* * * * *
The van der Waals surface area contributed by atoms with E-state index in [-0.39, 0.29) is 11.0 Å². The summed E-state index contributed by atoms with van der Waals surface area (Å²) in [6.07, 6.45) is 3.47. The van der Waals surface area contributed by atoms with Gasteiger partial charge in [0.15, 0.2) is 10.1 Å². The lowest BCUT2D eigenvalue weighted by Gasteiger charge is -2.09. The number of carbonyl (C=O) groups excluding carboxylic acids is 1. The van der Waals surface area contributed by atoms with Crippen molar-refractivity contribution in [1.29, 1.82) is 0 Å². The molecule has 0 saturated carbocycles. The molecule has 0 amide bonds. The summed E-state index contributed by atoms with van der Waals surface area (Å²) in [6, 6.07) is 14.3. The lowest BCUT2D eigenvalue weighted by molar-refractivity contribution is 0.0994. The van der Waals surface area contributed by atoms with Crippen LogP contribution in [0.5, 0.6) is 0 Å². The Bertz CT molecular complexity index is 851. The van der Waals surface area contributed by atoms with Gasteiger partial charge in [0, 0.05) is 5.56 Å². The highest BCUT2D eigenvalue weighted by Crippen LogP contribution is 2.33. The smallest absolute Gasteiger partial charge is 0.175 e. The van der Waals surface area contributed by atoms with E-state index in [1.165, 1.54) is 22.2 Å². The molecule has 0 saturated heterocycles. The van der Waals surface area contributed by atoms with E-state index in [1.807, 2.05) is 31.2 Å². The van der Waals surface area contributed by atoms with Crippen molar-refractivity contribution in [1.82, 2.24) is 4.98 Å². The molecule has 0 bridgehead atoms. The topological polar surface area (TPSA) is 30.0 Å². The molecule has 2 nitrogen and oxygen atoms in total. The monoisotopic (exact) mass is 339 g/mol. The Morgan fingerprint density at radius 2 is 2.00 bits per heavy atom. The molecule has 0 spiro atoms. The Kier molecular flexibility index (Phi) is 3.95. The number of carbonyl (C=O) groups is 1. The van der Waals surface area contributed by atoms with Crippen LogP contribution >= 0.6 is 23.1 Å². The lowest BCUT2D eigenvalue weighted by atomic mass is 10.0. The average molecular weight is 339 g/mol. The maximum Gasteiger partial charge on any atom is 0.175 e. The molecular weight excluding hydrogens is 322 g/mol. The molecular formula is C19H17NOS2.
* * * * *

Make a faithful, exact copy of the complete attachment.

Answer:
The van der Waals surface area contributed by atoms with E-state index in [-0.39, 0.29) is 11.0 Å². The summed E-state index contributed by atoms with van der Waals surface area (Å²) in [6.07, 6.45) is 3.47. The van der Waals surface area contributed by atoms with Gasteiger partial charge in [0.15, 0.2) is 10.1 Å². The lowest BCUT2D eigenvalue weighted by Gasteiger charge is -2.09. The number of carbonyl (C=O) groups excluding carboxylic acids is 1. The van der Waals surface area contributed by atoms with Crippen molar-refractivity contribution in [1.29, 1.82) is 0 Å². The molecule has 0 saturated carbocycles. The molecule has 0 amide bonds. The summed E-state index contributed by atoms with van der Waals surface area (Å²) in [6, 6.07) is 14.3. The lowest BCUT2D eigenvalue weighted by molar-refractivity contribution is 0.0994. The van der Waals surface area contributed by atoms with Crippen LogP contribution in [0.5, 0.6) is 0 Å². The Bertz CT molecular complexity index is 851. The van der Waals surface area contributed by atoms with Gasteiger partial charge in [0, 0.05) is 5.56 Å². The highest BCUT2D eigenvalue weighted by Crippen LogP contribution is 2.33. The smallest absolute Gasteiger partial charge is 0.175 e. The van der Waals surface area contributed by atoms with E-state index in [1.165, 1.54) is 22.2 Å². The molecule has 0 saturated heterocycles. The van der Waals surface area contributed by atoms with E-state index in [1.807, 2.05) is 31.2 Å². The van der Waals surface area contributed by atoms with Crippen molar-refractivity contribution in [1.82, 2.24) is 4.98 Å². The molecule has 0 bridgehead atoms. The topological polar surface area (TPSA) is 30.0 Å². The molecule has 2 nitrogen and oxygen atoms in total. The monoisotopic (exact) mass is 339 g/mol. The Morgan fingerprint density at radius 2 is 2.00 bits per heavy atom. The molecule has 0 spiro atoms. The Kier molecular flexibility index (Phi) is 3.95. The number of carbonyl (C=O) groups is 1. The van der Waals surface area contributed by atoms with Crippen LogP contribution >= 0.6 is 23.1 Å². The lowest BCUT2D eigenvalue weighted by atomic mass is 10.0. The average molecular weight is 339 g/mol. The maximum Gasteiger partial charge on any atom is 0.175 e. The molecular weight excluding hydrogens is 322 g/mol. The molecular formula is C19H17NOS2.